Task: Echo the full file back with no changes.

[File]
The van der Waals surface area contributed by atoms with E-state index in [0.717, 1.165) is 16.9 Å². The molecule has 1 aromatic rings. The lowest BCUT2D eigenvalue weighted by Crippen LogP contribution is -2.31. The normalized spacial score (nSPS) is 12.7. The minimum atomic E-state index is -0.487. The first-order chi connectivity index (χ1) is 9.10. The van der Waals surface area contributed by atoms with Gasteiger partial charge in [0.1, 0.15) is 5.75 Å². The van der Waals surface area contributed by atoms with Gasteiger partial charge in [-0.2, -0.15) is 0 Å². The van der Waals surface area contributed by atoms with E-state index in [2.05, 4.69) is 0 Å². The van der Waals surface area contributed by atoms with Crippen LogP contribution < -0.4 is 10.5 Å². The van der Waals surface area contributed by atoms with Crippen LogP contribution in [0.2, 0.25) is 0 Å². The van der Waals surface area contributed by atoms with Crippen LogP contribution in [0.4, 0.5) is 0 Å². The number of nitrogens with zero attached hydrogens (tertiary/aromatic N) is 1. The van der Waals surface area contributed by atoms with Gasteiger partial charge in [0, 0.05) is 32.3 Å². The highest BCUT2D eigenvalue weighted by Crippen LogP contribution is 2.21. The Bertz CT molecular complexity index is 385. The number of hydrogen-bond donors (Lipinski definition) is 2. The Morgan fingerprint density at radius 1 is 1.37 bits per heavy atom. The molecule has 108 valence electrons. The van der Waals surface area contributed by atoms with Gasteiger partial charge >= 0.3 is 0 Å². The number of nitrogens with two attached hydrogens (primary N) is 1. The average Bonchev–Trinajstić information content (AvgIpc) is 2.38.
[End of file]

The van der Waals surface area contributed by atoms with E-state index in [0.717, 1.165) is 16.9 Å². The molecule has 1 aromatic rings. The lowest BCUT2D eigenvalue weighted by Crippen LogP contribution is -2.31. The normalized spacial score (nSPS) is 12.7. The minimum atomic E-state index is -0.487. The first-order chi connectivity index (χ1) is 9.10. The van der Waals surface area contributed by atoms with Gasteiger partial charge in [0.1, 0.15) is 5.75 Å². The van der Waals surface area contributed by atoms with Gasteiger partial charge in [-0.2, -0.15) is 0 Å². The van der Waals surface area contributed by atoms with E-state index in [2.05, 4.69) is 0 Å². The van der Waals surface area contributed by atoms with Crippen LogP contribution < -0.4 is 10.5 Å². The van der Waals surface area contributed by atoms with Crippen LogP contribution in [0.2, 0.25) is 0 Å². The van der Waals surface area contributed by atoms with Crippen LogP contribution in [0.4, 0.5) is 0 Å². The number of nitrogens with zero attached hydrogens (tertiary/aromatic N) is 1. The van der Waals surface area contributed by atoms with Gasteiger partial charge in [0, 0.05) is 32.3 Å². The highest BCUT2D eigenvalue weighted by Crippen LogP contribution is 2.21. The Bertz CT molecular complexity index is 385. The number of hydrogen-bond donors (Lipinski definition) is 2. The Morgan fingerprint density at radius 1 is 1.37 bits per heavy atom. The molecule has 108 valence electrons. The van der Waals surface area contributed by atoms with Gasteiger partial charge >= 0.3 is 0 Å². The number of nitrogens with two attached hydrogens (primary N) is 1. The average Bonchev–Trinajstić information content (AvgIpc) is 2.38.